Stafford Springs is a census-designated place located in Stafford, Connecticut. The population was 4,988 at the 2010 Census. The village was a borough until November 1991, when it was disincorporated.
Located on the mouth of the Willimantic River, the mill industry grew in the town due to its location and became the largest industry in the area. The village has the Holt Memorial Fountain and the former railroad station.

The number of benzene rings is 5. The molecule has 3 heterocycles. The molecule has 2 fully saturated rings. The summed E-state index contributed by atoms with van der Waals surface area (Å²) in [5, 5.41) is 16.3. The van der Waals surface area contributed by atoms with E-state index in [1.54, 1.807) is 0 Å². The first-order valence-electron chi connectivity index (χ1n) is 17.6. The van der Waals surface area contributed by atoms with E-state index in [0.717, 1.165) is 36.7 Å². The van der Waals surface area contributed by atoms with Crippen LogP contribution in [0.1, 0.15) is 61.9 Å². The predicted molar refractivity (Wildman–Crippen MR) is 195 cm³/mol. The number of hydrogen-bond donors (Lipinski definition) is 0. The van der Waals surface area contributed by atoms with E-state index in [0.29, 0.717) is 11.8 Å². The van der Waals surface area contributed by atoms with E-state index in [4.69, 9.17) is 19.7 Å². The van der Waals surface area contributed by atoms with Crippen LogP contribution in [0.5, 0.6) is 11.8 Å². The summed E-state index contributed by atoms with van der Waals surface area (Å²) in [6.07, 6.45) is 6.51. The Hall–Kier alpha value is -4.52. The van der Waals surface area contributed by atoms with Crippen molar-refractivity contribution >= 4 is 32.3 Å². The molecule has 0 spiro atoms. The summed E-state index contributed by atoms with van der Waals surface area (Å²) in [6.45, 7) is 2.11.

In the 18th century, the spring at Stafford Springs was famous for its reputed ability to cure "the gout, sterility, pulmonary, hysterics, etc." In 1771, John Adams, then a young lawyer, visited Stafford Springs for several days after suffering from overwork and anxiety.
Stafford Springs was once the headquarters of Station C of the Connecticut State Police, and subsequently was the site of the Troop C Barracks.
Currently Route 32, Route 190, Route 19, and Route 140 pass through or originate in the village.
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